The Wenchi Traditional Council in the Bono Region has appealed to President Nana Addo Dankwa Akufo-Addo to revive the Wenchi Tomato Factory (Tomacan) and the Wenchi Animal Husbandry before the end of his tenure of office.
In addition, the Council has also appealed to the government to provide resources and logistics for the Wenchi Farming Institute to boost its operation.
The Chief of Koase, Nana Owusu Ansah Sasraku Besseah II, made the appeal when the Bono Regional Minister, Justina Owusu-Banahene, paid a courtesy call on the Council as part of her working visit to the Wenchi Municipality.
He expressed the hope that the revival of the factory and resourcing the institute would help create jobs and improve the Wenchi Municipal Assembly’s revenue mobilisation drive, and strengthen the operations of the Assembly.
The Wenchi Tomato Processing Factory is noted for the processing and packaging of vegetables, particularly tomatoes, garden-eggs, okra and other fruits. The factory used to be an economic backbone of Wenchi and its adjoining communities in the 1960s.
The factory was said to have directly employed over 1,000 people at its peak, while a lot more benefited indirectly from its operation through the out-grower scheme.
However, the factory was shut down in 1987 as a result of lack of the right quantity of raw materials for its operation.
In 2003, the re-activated Tomato Factory began a trial production, and initially processed 50 tonnes of tomatoes a day.
The then Production Manager, Mr. Godwin Anang, told the then Deputy Minister of Information, Mr. Stephen Asamoah-Boateng, who on a tour of the region, that the three processing stages of the raw tomatoes protected production from unwarranted elements.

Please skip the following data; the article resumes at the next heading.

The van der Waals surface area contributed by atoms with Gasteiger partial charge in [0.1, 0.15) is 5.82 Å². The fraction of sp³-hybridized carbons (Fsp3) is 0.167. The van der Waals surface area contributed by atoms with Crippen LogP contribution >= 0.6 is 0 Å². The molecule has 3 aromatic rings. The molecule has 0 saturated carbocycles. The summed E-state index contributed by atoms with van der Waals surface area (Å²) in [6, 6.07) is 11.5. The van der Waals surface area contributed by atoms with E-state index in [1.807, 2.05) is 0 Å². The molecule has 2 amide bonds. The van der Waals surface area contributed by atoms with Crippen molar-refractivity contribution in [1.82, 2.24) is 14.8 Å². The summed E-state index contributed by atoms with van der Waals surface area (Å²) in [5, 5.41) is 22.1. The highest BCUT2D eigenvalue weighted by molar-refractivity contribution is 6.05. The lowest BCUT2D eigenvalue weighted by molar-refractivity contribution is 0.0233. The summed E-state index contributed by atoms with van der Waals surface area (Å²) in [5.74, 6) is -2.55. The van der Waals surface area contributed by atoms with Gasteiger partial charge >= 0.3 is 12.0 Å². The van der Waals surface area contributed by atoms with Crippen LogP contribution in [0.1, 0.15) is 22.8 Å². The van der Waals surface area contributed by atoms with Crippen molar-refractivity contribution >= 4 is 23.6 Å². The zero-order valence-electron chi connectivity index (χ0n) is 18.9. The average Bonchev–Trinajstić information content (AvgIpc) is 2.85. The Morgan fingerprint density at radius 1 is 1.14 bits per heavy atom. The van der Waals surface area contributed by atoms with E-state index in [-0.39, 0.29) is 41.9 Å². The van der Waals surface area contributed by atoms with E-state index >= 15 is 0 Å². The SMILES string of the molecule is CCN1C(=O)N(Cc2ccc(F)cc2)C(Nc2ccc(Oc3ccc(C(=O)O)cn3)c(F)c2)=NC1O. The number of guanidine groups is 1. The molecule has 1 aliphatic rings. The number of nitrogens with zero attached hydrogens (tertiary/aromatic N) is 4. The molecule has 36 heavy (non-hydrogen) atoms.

Mr. Anang added at the time that Afrique Link, German Development Cooperation (GTZ), Unilever Ghana Limited, and Wenchi District Assembly were to run the administration and technical aspects of the rehabilitation of the factory.
Ghanaians were assured that when the factory assumed full production, the nation was going to achieve significant economic growth, as the processed tomatoes were to be exported.
Unfortunately, the collaborations between the Ministry of Food and Agriculture, GIZ (German Development Cooperation), Unilever Ghana Limited, Wenchi District Assembly and other development partners failed to maintain the running of the factory, as the farmers sold the produce for higher gains on the open market.
At the time, the factory had 50 staff and 100 casual labourers.
The then Wenchi District Chief Executive, Mr. Joe Danquah, told the press at the factory site that raw tomatoes to feed the factory for the trial production were supplied by tomato farmers at Beposo, Awisa and Nchiraa, all in the district.
The factory was again shut down in 2007.
In 2013, Ghanaians were again given the hope that the tomatoes factory, which had been shut down in 2007, was to be revived as a sweet corn processing business within the next two years. The company conducted an adaptation test on corn and evaluated the possibility of canning cowpeas at the factory, pending a smooth take-off in 2015.
The then Managing Director of the defunct tomato processor, Kwabena Adu-Gyamfi, disclosed that in order for the company to have outright control over the supply of raw materials for production, it was to grow its own corn to feed the factory, and the excess sold on the open market. The revival of the factory was expected to cost GH¢10.5 million at the time.
Wenchi is noted for the production of tomatoes as production dominates farming activities in the area. Tomato traders come from far and near, especially from Kumasi and Accra, to buy the produce. During bumper harvests, the price of tomatoes go down and a great part of tomatoes is left on the farms to rot. This necessitated the establishment of the Tomatoes factory about two kilometres away on the Wenchi-Ofuman road to produce canned tomatoes.
The factory was one of the more than 300 established under the Ghana Industrial Holding Corporation (GIHOC) in the 1960s to facilitate the country’s industrialisation.
The factory was initially shut down for some years after the overthrow of the First Republic on February 24, 1966. It was later given to a private company known as Afriquid Company Limited, a tomato and maize processing company.